The messages tell her that she has to walk ... walk ... She sets out to walk a thousand miles barefoot because the messages have told her that if she doesn’t the world will blow up. After forty miles she collapses with bleeding feet and is taken back home in a police car.
Lou’s boyfriend Joe, as the illness begins to get a hold, is completely loyal to her, confused but trying to be helpful. As the bizarre happenings multiply, however, resulting in danger or embarrassment to him, he tells Lou he doesn’t know how much longer he can stand the pace if she is going to carry on like this - but he will try.
Lou fails to resist the voices. She next arrives at the Manjushri Buddhist monastery in mid Wales where her voices tell her the Venerable Damshock, Geshela, the sacred chief monk, is about to be assassinated if she doesn’t intervene. There is silent meditation in progress which is thoroughly disrupted by her arrival. The monastery is a sturdy Victorian villa with one room fitted out as a lavish Eastern temple. Its walls depict ‘Hungry Ghosts’ and other horrors from the Buddhist hell. These disturb Lou yet further. An executive nun shaves Lou’s head, drives her to the nearest motorway and dumps her.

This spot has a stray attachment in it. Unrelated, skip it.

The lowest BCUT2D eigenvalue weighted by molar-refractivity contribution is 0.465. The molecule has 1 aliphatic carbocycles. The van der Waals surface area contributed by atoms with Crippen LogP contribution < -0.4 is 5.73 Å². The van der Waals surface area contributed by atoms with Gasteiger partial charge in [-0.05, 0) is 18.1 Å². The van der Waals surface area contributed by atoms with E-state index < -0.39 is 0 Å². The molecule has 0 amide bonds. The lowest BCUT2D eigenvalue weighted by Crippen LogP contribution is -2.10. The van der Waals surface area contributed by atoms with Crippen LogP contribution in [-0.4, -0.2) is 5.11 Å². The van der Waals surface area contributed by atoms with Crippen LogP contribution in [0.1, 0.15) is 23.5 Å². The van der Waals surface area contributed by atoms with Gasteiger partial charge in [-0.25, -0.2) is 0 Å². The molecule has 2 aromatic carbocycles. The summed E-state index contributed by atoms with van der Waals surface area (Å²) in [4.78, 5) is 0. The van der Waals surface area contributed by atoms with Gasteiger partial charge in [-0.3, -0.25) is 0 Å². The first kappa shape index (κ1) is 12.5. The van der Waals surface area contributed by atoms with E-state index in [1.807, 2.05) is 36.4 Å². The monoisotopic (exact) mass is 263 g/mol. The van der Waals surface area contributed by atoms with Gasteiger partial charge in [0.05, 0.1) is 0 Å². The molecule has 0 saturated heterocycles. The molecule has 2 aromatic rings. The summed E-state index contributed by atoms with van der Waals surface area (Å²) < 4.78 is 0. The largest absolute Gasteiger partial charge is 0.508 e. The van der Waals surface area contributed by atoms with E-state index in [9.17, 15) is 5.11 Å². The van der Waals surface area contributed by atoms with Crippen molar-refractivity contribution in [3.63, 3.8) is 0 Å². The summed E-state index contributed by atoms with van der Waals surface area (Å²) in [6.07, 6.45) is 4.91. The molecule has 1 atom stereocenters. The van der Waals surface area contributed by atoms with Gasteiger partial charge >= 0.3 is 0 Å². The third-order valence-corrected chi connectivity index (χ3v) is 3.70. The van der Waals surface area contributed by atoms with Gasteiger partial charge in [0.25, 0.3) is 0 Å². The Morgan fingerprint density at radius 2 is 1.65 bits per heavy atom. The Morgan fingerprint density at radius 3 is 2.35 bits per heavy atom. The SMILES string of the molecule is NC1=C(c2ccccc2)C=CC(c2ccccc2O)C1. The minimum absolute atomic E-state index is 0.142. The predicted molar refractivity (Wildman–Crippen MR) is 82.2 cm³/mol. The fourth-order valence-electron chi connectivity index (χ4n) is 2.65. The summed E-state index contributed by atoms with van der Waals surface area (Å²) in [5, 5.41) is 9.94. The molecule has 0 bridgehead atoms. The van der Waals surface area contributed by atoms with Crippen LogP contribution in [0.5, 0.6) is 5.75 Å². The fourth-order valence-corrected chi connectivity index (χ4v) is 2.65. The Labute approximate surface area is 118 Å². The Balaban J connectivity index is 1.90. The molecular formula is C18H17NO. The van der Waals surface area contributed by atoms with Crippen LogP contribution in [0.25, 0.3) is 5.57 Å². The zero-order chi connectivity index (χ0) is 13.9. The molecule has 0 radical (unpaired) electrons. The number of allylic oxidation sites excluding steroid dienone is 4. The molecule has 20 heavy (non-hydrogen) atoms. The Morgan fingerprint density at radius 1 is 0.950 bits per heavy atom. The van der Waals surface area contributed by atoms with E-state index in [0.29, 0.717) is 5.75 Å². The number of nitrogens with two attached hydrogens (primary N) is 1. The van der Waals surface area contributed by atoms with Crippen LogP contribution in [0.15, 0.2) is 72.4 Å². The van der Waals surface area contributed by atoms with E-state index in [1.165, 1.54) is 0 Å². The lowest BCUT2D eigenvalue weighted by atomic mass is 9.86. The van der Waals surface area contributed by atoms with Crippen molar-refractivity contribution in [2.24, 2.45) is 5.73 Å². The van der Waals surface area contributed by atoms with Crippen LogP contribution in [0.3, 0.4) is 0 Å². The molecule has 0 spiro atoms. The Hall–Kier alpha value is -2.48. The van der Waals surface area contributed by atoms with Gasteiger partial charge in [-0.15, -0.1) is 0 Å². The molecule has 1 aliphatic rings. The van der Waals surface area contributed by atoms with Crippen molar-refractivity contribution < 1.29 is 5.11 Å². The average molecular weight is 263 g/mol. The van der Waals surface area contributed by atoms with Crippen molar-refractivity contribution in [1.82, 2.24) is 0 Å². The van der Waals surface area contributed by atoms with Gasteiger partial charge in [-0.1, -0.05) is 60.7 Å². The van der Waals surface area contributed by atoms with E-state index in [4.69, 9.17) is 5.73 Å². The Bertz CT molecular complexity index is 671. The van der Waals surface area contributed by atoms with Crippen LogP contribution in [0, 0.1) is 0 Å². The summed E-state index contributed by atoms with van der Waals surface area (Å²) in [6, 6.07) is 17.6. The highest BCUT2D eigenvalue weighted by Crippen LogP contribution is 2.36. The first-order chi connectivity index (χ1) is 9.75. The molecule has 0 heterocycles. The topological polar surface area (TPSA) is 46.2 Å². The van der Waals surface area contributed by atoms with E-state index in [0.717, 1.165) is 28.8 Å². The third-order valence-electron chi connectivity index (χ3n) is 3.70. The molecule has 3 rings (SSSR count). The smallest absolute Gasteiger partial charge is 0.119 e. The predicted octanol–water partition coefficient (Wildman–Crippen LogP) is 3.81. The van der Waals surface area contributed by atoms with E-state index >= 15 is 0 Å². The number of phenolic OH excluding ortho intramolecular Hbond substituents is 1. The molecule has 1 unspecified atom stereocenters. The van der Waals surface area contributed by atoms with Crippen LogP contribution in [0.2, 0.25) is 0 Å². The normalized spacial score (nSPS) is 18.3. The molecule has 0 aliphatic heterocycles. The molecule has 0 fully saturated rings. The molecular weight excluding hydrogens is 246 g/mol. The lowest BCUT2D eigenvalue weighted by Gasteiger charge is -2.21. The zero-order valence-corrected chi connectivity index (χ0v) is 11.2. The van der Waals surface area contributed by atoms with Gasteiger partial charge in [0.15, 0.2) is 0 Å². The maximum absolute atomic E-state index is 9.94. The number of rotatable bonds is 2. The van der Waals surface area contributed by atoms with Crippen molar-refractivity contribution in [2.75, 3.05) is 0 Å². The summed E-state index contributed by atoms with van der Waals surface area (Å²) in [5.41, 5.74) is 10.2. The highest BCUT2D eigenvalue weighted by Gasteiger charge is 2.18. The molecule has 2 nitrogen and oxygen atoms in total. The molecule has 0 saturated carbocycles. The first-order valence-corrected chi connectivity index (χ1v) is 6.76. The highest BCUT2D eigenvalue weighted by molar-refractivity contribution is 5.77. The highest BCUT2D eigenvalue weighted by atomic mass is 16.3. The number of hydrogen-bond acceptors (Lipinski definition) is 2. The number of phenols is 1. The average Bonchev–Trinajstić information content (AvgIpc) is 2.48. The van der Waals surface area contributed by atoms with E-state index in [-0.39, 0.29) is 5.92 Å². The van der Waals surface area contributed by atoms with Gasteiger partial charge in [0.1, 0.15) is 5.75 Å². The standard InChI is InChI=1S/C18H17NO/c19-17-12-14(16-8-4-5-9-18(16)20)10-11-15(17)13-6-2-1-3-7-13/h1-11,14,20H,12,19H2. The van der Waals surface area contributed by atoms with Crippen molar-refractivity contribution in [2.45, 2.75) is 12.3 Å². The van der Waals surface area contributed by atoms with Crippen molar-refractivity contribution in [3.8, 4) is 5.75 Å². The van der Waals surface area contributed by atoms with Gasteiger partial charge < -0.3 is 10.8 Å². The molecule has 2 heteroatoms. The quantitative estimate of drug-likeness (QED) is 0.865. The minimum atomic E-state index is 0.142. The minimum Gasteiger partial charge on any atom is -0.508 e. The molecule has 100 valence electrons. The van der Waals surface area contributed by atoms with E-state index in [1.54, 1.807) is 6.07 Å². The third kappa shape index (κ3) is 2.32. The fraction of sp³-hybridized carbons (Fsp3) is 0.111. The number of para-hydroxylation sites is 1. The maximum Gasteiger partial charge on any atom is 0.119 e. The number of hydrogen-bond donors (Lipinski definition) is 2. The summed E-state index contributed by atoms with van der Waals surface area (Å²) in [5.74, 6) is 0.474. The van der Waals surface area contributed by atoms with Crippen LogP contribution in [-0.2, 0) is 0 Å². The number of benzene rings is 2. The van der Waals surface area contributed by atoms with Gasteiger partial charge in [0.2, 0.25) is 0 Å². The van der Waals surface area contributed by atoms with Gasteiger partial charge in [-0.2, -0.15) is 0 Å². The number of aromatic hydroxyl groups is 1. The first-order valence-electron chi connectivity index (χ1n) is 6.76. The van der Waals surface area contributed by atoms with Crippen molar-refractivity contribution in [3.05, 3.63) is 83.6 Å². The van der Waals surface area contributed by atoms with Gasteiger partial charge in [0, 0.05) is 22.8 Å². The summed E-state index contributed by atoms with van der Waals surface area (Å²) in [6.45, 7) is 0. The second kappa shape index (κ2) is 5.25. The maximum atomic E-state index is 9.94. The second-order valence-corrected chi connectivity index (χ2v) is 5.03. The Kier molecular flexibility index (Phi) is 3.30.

Lou surfaces from sedation in a psychiatric hospital. The messages inform her that she is to catch fire at 5.00 p.m. on Sunday. Hospital staff stand by with fire extinguishers. When she fails to catch fire the messages point out that the clocks went back last night. The ‘real’ 5.00 p.m. has not yet arrived. The rigmarole is repeated one hour later. Then the messages tell her the incendiary situation has been postponed by twenty four hours.